The modularity of denitrification genes, whether as a cause or function of the fragmentation of the denitrification pathway, points to possible metabolic specialization within these communities (Lycus et al., 2018). The phenomenon of metabolic specialization in microbial communities has been well-established (Johnson et al., 2012; Wong et al., 2015; D’Souza et al., 2018; Thommes et al., 2019; Meijer et al., 2020). Specialization may manifest as members of coexisting populations diversify to fill available niches defined by nutrient availability, spatial structure, temporal variability, or other factors. Laboratory experiments with model denitrifying organisms have determined that different genes involved in the denitrification process activate under distinct environmental cues and display unique dynamics (Lycus et al., 2018). Within denitrifying ecosystems, the availability of multiple inorganic nitrogen species may lead to the diversification of microbes into populations of NO3 consumers (NO2 producers) and NO2 consumers. Specialization can also evolve if community members construct new niches through the release of metabolic byproducts which then become substrates for the growth of other members (Kinnersley et al., 2009; Lilja and Johnson, 2019). Additionally, partial denitrifiers may have evolved unique functions beyond canonical denitrification, such as detoxification by nir and nor of toxic chemical intermediates and cellular regulation and signaling using NO (Sasaki et al., 2016; Vázquez-Torres and Bäumler, 2016). As the reduction of NO3 results in the production of the intermediate metabolites NO2, NO, and N2O, which are released into the environment, NO3-reducing microbes may create new metabolic niches for specialist populations that perform downstream denitrification steps. Over time, a community of complementary specialists relying on substrate cross-feeding of intermediate metabolites may arise.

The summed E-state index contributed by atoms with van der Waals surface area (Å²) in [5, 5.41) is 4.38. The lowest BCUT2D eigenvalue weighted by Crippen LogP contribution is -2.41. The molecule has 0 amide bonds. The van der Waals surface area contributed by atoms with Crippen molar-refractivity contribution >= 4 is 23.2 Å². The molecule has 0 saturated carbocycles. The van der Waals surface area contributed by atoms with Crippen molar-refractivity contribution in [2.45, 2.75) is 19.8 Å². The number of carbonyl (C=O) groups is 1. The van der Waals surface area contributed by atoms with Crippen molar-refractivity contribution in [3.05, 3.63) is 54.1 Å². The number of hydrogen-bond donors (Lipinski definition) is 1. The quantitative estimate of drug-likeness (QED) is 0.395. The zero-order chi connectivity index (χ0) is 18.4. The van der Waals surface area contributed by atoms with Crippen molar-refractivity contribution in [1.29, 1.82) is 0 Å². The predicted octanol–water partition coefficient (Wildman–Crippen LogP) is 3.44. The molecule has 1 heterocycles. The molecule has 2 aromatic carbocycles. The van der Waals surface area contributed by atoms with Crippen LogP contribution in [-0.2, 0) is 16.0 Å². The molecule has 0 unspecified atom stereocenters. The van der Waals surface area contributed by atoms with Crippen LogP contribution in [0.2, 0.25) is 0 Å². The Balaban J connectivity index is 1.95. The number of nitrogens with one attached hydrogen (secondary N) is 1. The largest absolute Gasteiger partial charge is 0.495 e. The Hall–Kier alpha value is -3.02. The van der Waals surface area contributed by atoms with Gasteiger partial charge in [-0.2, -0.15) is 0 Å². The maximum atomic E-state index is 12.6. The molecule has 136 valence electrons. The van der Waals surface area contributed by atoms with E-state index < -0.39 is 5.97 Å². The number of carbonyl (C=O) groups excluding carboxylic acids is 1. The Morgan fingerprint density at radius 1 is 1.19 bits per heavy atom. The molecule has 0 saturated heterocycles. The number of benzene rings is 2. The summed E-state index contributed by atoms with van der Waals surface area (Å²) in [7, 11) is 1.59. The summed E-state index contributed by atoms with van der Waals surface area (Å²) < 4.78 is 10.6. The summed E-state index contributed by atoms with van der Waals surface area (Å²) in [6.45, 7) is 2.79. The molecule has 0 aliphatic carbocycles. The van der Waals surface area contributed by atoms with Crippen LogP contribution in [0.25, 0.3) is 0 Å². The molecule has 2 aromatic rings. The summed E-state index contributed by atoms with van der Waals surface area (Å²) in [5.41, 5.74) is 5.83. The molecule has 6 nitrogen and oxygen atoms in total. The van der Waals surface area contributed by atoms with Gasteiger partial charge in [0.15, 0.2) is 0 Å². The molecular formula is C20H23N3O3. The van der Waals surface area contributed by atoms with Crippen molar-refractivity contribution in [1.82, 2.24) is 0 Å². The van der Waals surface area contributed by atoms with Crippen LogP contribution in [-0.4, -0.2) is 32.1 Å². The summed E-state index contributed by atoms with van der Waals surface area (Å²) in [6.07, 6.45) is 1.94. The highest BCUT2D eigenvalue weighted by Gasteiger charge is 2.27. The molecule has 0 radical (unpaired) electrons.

The accumulation of intermediate metabolites may drive specialization by forming new ecological niches. Denitrification enzymes form dynamic, membrane-bound complexes via protein-protein interactions, which maximizes electron transfer efficiency (Borrero-de Acuña et al., 2017). Despite this tight relationship between denitrification proteins, intermediate metabolites, particularly NO2, accumulate in both culture-based denitrification systems (Matsubara and Zumft, 1982; Granger and Ward, 2003; Bergaust et al., 2010) and in natural environments where denitrification occurs such as marine oxygen deficient zones (ODZs) (Brandhorst, 1959; Ulloa et al., 2012). This accumulation of metabolic intermediates may indicate a spatial separation of denitrification steps through partitioning different metabolic steps into separate cells or a temporal separation in the transcription of individual genes or the activity of individual enzymes.

A multitude of factors have been shown to influence the accumulation of intermediate denitrification metabolites. Previous studies indicate that lower organic carbon to NOx (C: NOx) ratios result in significant NO2 accumulation in an aquatic system (Chen et al., 2017). Other possible explanations invoke competition between denitrification enzymes for co-factors, membrane space, biosynthetic building blocks, or other intracellular resources (Almeida et al., 1995; Lilja and Johnson, 2016). The involvement of transporters may contribute to the accumulation of metabolites prior to movement across a membrane. Moreover, the metabolic costs of enzyme biosynthesis create a tradeoff between maintaining and activating the full denitrification pathway and specializing in only one or several steps (Pfeiffer and Bonhoeffer, 2004; Costa et al., 2006; Wortel et al., 2018). Minimizing biosynthesis costs in multi-enzyme pathways can lead to intermediate metabolite accumulation, giving rise to multiple specialist populations even upon a single resource (Treves et al., 1998; Pfeiffer and Bonhoeffer, 2004). Therefore, this tradeoff is a key element for the evolution and coexistence of species.